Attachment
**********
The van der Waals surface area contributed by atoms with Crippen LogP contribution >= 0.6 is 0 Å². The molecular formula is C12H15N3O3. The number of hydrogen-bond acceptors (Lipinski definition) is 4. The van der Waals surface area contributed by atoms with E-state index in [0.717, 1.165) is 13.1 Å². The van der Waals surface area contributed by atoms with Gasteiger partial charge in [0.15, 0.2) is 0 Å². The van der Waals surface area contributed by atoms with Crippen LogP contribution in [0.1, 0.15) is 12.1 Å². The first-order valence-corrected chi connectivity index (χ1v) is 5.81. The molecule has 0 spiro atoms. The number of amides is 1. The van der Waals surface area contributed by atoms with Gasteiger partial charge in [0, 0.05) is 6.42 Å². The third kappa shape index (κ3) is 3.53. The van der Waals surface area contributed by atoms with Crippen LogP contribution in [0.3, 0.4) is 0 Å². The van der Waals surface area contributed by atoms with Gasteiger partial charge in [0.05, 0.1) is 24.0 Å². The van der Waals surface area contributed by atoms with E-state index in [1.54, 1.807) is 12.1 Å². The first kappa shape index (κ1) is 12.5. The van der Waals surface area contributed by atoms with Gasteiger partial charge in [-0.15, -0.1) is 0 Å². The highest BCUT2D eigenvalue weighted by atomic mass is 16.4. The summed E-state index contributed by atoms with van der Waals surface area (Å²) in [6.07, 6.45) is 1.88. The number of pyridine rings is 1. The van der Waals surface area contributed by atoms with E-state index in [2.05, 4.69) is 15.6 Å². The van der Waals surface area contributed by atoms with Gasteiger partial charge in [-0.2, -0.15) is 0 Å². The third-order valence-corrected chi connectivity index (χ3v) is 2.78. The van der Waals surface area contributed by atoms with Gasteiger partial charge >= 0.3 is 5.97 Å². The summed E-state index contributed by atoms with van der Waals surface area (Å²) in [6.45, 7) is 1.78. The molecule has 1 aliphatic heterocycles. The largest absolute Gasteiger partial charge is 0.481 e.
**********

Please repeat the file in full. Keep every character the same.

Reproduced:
The van der Waals surface area contributed by atoms with Crippen LogP contribution >= 0.6 is 0 Å². The molecular formula is C12H15N3O3. The number of hydrogen-bond acceptors (Lipinski definition) is 4. The van der Waals surface area contributed by atoms with E-state index in [0.717, 1.165) is 13.1 Å². The van der Waals surface area contributed by atoms with Gasteiger partial charge in [0.15, 0.2) is 0 Å². The van der Waals surface area contributed by atoms with Crippen LogP contribution in [0.1, 0.15) is 12.1 Å². The first-order valence-corrected chi connectivity index (χ1v) is 5.81. The molecule has 0 spiro atoms. The number of amides is 1. The van der Waals surface area contributed by atoms with Gasteiger partial charge in [0, 0.05) is 6.42 Å². The third kappa shape index (κ3) is 3.53. The van der Waals surface area contributed by atoms with Crippen LogP contribution in [0.3, 0.4) is 0 Å². The van der Waals surface area contributed by atoms with Gasteiger partial charge in [0.05, 0.1) is 24.0 Å². The van der Waals surface area contributed by atoms with E-state index in [1.54, 1.807) is 12.1 Å². The first kappa shape index (κ1) is 12.5. The van der Waals surface area contributed by atoms with Gasteiger partial charge in [-0.15, -0.1) is 0 Å². The highest BCUT2D eigenvalue weighted by atomic mass is 16.4. The summed E-state index contributed by atoms with van der Waals surface area (Å²) in [6.07, 6.45) is 1.88. The number of pyridine rings is 1. The van der Waals surface area contributed by atoms with E-state index in [2.05, 4.69) is 15.6 Å². The van der Waals surface area contributed by atoms with Gasteiger partial charge in [-0.2, -0.15) is 0 Å². The third-order valence-corrected chi connectivity index (χ3v) is 2.78. The van der Waals surface area contributed by atoms with Gasteiger partial charge >= 0.3 is 5.97 Å². The summed E-state index contributed by atoms with van der Waals surface area (Å²) in [6.45, 7) is 1.78. The molecule has 1 aliphatic heterocycles. The largest absolute Gasteiger partial charge is 0.481 e.